Inspired by this discussion
I like Perl too. (As an aside, I recommend not using GitHub to host code blocks. They render in a huge font size on iPhone and are broken in reader mode.)
Thanks for the feedback! I’ve replaced them with regular code blocks.
Very high percentage of my Perl programs has:
That’s something I often miss in other languages. It is so quick and easy way to get both stdin and file support.
Where do you miss it? Python has fileinput, Ruby has ARGF, are there some usual suspects where it’s not a one-liner?
Of course, mostly a short comings of me as I never remember and need to fall back on Google every time 😆.
For Go (for many reasons) it not as simple, but I would like it to be. To be able to quickly write some oneliners with piping programs, ad that is what I mostly do with Perl.
And yes, I too still use Perl for quick and dirty analysis of logs and what not.
This reminds I have to clean up and re-publish my awk analytics scripts https://adi.tilde.institute/cbl/.
You can see users coming from Lobsters and clicking the “READ THE FULL DOCS” button:
$ ~ grep 14/Sep/2021 /var/www/logs/mkws.shaccess.log | flvr | sort -nrk 2
$ ~ grep 14/Sep/2021 /var/www/logs/mkws.shaccess.log | flvp
Installing dependencies is pain.
I just did this on a freshly-installed perl 5.34.0. What did you try?
$ cpan Regexp::Log::Common DateTime::Format::HTTP Number::Format
It took a while, but I’m on a slow VPS.
This went faster and made less noise:
$ cpan App::cpanminus
$ cpanm Regexp::Log::Common DateTime::Format::HTTP Number::Format
I’ve taken to doing a thing for publicly-available Perl utilities in which
This lets people use the thing without installing any deps, but also provides a low barrier to entry to people who want to contribute (they don’t need to use all of my dev tooling, don’t need to use Carton, and don’t even need to find their own decent CPAN client).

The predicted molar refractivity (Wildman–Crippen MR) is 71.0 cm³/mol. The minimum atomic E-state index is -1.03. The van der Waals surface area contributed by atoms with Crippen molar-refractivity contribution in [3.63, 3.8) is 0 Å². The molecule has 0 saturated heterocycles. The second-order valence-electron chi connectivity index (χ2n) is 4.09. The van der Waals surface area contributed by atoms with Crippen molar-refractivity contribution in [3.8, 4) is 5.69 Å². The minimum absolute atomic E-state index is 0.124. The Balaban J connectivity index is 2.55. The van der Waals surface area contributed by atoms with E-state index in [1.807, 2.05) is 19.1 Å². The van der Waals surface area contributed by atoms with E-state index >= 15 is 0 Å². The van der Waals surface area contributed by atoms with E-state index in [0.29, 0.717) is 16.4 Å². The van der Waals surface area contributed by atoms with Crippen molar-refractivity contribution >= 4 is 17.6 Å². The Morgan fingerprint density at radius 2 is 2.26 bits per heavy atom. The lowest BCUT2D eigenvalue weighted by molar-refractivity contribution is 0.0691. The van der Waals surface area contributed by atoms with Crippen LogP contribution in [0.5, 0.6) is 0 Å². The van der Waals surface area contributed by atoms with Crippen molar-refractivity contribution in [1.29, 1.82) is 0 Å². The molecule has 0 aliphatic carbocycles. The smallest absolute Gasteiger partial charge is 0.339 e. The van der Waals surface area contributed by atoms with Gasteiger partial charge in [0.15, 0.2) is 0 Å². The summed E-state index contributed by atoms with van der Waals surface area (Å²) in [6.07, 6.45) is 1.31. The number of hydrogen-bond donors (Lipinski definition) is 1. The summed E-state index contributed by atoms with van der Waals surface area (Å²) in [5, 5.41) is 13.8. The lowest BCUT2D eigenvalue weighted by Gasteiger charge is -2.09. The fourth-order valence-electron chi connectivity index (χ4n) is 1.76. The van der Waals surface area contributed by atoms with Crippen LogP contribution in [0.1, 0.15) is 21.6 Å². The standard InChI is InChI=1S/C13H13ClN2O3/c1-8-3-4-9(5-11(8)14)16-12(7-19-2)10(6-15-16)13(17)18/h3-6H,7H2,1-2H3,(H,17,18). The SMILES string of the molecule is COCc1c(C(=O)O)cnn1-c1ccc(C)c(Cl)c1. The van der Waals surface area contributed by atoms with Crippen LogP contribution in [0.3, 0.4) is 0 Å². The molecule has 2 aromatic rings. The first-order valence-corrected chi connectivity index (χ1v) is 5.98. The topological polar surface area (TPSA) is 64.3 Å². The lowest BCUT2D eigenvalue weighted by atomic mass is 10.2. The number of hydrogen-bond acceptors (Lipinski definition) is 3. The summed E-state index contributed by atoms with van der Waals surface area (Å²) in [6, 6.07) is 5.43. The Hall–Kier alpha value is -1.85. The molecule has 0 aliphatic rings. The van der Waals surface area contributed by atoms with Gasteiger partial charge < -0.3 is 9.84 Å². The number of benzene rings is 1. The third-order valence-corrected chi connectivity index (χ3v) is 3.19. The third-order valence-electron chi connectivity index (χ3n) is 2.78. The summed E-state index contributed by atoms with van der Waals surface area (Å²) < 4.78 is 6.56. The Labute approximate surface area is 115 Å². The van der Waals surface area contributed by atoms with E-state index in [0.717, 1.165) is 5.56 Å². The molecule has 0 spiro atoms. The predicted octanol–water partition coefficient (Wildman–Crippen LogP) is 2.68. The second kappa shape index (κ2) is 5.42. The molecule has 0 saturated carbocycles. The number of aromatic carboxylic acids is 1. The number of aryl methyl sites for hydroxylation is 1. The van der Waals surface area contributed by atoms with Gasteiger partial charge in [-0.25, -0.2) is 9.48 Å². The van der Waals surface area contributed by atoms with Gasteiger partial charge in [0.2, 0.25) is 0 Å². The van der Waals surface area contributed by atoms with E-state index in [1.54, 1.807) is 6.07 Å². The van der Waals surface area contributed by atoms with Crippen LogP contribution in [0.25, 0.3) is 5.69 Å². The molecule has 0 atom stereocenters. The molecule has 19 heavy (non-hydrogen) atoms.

I’ve been meaning to make the script from #3 into something generalized and redistributable, but… not enough time.
The point of the post was to describe the code for edification, not to distribute it as an installable package.
Sure, that’s fine. Sorry, just sharing, not trying to push you into doing anything :)
It was a general complain. I see that people are rediscovering awk and I thought that perl could be the next thing they will use. But after seeing your example it occurred to me that will likely not happen because of tooling. In awk you write a simple, fire and forget script. If you decide you want to write the same script in perl you would use some modules. But on order to do so you need to run your code to see what’s missing. Then install cpanm (you need to know that it exists and why you want to use it) with cpan. Then manually enter required modules name, go for a walk and hope for the best. I know there are/were projects like carton, perl brew, cpanfile but what I want is to be able to write my code and just run it without all the effort needed to set up my environment. It makes writing scripts in perl too much work and there are better languages to write my apps with.
Perl is a superset of awk: see a2p(1p) (a core Perl script).
You don’t need to use external modules to use Perl scripts. The core has a bunch. OP elected to use a module for web log parsing because it was available, not because it was the only way.
All succesful languages rely on modules and libraries. Distributing these is an age-old problem. Perl has one solution, which may seem old fashioned, but at least for me, it’s way easier to understand that Python’s (or containers, for that matter).
Edit in my experience, a lot of *nix software managers include the most popular Perl modules as native “units”. Off the top of my head, this includes Debian/Ubuntu and Free- and OpenBSD.